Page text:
Highlights from OTTCON
The who’s who of the over-the-top (OTT) video community met in San Jose a few weeks ago, at a trade show called OTTCON. Missed it? Me too. But I did dispatch Sara Dirkse, who runs our OTT video lab (and blogs on this web site.)
Luckily for us, she takes great notes. Here’s the highlights:
– Backhanded compliment of the year: “Dinosaurs with lasers” was applied to cable as a descriptor. “The dinosaurs are getting more advanced, so we can’t really call them that anymore,” said Jeremy Toeman, CEO of Digit Media.
– The words “1970s cable TV” came up repeatedly, as participants likened the current state of OTT to the programming heyday of yore.
– “Long form video” now means anything over 10 minutes. (!)
– When asked how many had seen every episode of the Netflix original series “House of Cards,” a third of the audience raised hands. (Every episode.)
– “Syndicated metadata” popped up regularly at OTTCON. It’s a way for content owners to ensure that no matter what app people use to get to their content, their metadata persists, so that the experience is rich and consistent.
– People with Apple products watch twice as much video on their phones and tablets than people with Android-based gadgets.
– If 10% of cable’s audience cut the cord, it would double the load on CDN (content delivery network) providers like Akamai, which is already moving just under 10 Terabits per second.
– The last mile network is not where the major congestion is occurring, said Will Law, principle architect for Akamai’s Media Division. “It’s like widening your driveway and expecting to reduce your commute time.”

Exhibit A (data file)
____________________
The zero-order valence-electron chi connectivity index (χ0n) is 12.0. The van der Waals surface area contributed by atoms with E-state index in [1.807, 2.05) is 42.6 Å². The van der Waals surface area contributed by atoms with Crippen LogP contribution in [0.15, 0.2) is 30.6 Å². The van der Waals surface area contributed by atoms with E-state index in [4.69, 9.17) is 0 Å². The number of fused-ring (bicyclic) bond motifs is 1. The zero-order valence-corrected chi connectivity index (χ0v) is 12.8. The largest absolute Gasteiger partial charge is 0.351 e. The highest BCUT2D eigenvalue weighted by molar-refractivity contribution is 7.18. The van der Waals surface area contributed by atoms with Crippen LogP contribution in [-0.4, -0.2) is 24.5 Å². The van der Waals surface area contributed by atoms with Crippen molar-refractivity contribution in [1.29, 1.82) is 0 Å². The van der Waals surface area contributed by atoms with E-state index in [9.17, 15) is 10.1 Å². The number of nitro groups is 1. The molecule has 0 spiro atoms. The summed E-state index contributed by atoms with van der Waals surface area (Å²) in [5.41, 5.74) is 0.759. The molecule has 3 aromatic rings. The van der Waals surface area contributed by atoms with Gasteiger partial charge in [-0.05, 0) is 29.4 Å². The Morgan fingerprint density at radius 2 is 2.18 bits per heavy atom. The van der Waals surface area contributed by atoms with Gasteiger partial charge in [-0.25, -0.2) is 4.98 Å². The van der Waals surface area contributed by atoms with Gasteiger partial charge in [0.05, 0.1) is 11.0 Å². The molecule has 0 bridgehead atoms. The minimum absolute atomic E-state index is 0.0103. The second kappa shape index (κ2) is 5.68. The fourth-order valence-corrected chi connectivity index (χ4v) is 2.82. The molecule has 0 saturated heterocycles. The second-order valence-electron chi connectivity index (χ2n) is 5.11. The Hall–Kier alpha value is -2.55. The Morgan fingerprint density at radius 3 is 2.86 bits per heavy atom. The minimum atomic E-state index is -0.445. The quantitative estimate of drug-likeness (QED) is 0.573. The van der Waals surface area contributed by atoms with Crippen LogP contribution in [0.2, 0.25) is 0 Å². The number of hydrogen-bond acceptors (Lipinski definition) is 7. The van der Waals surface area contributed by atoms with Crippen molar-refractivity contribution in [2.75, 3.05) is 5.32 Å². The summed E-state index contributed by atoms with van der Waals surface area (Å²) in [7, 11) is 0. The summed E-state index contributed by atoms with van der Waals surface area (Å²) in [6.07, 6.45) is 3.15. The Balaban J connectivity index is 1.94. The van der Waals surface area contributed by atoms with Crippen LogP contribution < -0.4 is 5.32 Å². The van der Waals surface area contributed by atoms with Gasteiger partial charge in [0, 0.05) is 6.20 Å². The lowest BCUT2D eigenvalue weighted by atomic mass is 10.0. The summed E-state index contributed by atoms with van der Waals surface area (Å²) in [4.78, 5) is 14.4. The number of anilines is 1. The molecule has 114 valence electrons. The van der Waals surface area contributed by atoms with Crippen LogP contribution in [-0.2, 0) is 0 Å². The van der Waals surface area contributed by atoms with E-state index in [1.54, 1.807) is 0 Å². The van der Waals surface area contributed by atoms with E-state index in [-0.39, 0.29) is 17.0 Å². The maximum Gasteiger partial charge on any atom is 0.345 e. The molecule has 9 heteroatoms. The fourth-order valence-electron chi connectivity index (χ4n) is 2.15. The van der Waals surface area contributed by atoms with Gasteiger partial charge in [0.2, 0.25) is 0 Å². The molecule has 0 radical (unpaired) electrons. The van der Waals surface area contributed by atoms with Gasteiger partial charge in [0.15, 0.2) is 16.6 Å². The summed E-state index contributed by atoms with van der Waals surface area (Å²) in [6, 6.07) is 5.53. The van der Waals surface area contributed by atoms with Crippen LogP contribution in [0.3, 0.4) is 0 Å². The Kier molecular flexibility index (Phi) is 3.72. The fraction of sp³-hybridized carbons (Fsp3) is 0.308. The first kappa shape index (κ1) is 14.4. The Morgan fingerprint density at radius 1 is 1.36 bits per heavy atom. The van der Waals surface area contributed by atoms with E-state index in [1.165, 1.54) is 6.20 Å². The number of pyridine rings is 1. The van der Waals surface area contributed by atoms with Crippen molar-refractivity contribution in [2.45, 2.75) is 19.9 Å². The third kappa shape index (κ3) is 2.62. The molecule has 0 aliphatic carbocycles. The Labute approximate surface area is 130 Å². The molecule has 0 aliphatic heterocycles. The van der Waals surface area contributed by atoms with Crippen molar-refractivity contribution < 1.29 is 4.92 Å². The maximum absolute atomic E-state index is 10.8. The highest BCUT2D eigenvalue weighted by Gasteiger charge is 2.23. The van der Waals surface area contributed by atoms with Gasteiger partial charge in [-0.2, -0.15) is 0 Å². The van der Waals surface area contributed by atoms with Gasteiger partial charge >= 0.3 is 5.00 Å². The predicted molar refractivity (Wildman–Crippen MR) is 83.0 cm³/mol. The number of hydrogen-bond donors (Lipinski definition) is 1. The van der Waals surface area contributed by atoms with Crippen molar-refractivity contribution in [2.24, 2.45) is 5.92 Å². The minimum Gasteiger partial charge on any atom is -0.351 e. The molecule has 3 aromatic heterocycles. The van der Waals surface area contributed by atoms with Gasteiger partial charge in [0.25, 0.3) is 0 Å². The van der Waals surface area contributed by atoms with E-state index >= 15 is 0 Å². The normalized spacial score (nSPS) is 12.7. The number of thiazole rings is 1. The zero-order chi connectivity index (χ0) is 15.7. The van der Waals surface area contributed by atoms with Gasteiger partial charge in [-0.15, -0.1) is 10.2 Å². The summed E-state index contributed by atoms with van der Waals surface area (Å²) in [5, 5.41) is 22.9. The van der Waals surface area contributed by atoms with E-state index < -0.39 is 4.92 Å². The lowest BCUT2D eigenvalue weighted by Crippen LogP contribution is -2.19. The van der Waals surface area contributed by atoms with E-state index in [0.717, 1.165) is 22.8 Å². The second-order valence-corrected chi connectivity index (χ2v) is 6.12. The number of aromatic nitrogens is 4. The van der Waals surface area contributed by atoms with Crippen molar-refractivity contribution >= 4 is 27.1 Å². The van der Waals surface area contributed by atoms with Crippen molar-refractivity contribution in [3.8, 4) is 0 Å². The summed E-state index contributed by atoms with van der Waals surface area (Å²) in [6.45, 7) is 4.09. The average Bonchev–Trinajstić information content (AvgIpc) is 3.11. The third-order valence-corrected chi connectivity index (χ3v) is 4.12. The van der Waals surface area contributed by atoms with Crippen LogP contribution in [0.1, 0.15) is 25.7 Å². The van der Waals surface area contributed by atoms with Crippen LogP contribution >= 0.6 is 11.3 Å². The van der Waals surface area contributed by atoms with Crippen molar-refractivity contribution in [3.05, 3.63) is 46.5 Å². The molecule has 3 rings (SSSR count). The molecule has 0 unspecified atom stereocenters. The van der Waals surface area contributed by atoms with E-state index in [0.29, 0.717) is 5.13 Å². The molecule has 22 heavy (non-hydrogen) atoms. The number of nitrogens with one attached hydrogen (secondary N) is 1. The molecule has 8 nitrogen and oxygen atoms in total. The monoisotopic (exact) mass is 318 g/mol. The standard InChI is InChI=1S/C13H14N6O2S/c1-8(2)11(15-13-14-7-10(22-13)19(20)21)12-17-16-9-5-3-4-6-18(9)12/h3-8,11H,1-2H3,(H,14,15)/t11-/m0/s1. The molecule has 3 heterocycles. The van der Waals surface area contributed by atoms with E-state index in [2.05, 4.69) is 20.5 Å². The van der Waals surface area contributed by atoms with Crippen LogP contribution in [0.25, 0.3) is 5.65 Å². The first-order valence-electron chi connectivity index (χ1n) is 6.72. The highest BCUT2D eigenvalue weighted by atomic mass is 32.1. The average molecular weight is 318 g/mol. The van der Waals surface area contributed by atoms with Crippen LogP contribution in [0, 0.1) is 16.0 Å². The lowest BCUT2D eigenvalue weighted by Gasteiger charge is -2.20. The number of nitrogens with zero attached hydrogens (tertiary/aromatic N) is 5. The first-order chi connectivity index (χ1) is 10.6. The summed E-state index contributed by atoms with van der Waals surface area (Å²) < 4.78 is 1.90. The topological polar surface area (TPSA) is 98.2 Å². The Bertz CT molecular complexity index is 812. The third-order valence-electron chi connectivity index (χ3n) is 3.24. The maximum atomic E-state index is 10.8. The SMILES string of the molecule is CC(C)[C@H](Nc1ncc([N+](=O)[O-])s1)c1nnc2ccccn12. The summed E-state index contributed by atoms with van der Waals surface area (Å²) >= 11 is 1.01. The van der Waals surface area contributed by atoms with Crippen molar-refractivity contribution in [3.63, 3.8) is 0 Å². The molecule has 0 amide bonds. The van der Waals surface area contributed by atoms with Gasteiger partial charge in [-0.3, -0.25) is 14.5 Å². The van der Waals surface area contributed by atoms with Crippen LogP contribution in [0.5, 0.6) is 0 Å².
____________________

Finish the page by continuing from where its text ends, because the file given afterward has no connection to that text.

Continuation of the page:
– Making TVs into phones is a bad idea, said Digit Media’s Toeman. Skype on a tablet trumps.
– Watch for more original content from non-traditional brands (Red Bull, Funny or Die) and brands (Netflix, Hulu.) It won’t replace cable, but we’ll see a lot more of it.
– More than 850 display devices use Netflix’s API (application program interface.)
– Netflix is developing 4K streaming content. Which weighs 17 Mbps, if compressed with the best technique in the market today (H.264/MPEG-4.) With HEVC (High Efficiency Video Coding), that’ll halve to 8.5 Mbps – but is still more than 2x the heft of today’s HD streams, compressed with H.264/MPEG-4.
Bottom line: Netflix doing 4K will seriously tweak that already tweaked 50% CAGR in broadband usage.
So, dinosaurs with lasers: That’s what the new kids are up to. Onward!
This column originally appeared in the Platforms section of Multichannel News.